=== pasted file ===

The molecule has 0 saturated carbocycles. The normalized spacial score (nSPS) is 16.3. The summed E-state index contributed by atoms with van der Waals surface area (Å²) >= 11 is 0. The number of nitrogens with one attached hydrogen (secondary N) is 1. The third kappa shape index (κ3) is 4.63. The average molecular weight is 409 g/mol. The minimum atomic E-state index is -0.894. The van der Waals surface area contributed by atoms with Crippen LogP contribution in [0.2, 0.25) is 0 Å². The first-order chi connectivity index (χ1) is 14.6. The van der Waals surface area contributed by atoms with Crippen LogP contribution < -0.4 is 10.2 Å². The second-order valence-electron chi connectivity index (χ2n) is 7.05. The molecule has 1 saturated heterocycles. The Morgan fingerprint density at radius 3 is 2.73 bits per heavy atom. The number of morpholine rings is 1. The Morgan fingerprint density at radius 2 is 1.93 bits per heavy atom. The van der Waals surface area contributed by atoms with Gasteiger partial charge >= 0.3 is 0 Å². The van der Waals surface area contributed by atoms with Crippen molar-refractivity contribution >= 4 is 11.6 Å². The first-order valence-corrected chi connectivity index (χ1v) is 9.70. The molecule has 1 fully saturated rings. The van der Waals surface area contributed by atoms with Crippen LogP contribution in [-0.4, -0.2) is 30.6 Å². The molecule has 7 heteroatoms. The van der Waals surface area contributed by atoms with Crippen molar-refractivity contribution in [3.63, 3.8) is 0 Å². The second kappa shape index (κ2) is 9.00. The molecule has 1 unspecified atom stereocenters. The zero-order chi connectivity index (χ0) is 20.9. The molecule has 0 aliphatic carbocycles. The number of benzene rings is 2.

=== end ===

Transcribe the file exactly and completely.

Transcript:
The molecule has 0 saturated carbocycles. The normalized spacial score (nSPS) is 16.3. The summed E-state index contributed by atoms with van der Waals surface area (Å²) >= 11 is 0. The number of nitrogens with one attached hydrogen (secondary N) is 1. The third kappa shape index (κ3) is 4.63. The average molecular weight is 409 g/mol. The minimum atomic E-state index is -0.894. The van der Waals surface area contributed by atoms with Crippen LogP contribution in [0.2, 0.25) is 0 Å². The first-order chi connectivity index (χ1) is 14.6. The van der Waals surface area contributed by atoms with Crippen LogP contribution < -0.4 is 10.2 Å². The second-order valence-electron chi connectivity index (χ2n) is 7.05. The molecule has 1 saturated heterocycles. The Morgan fingerprint density at radius 3 is 2.73 bits per heavy atom. The number of morpholine rings is 1. The Morgan fingerprint density at radius 2 is 1.93 bits per heavy atom. The van der Waals surface area contributed by atoms with Gasteiger partial charge >= 0.3 is 0 Å². The van der Waals surface area contributed by atoms with Crippen molar-refractivity contribution >= 4 is 11.6 Å². The first-order valence-corrected chi connectivity index (χ1v) is 9.70. The molecule has 1 fully saturated rings. The van der Waals surface area contributed by atoms with Crippen LogP contribution in [-0.4, -0.2) is 30.6 Å². The molecule has 7 heteroatoms. The van der Waals surface area contributed by atoms with Crippen molar-refractivity contribution in [3.63, 3.8) is 0 Å². The second kappa shape index (κ2) is 9.00. The molecule has 1 unspecified atom stereocenters. The zero-order chi connectivity index (χ0) is 20.9. The molecule has 0 aliphatic carbocycles. The number of benzene rings is 2.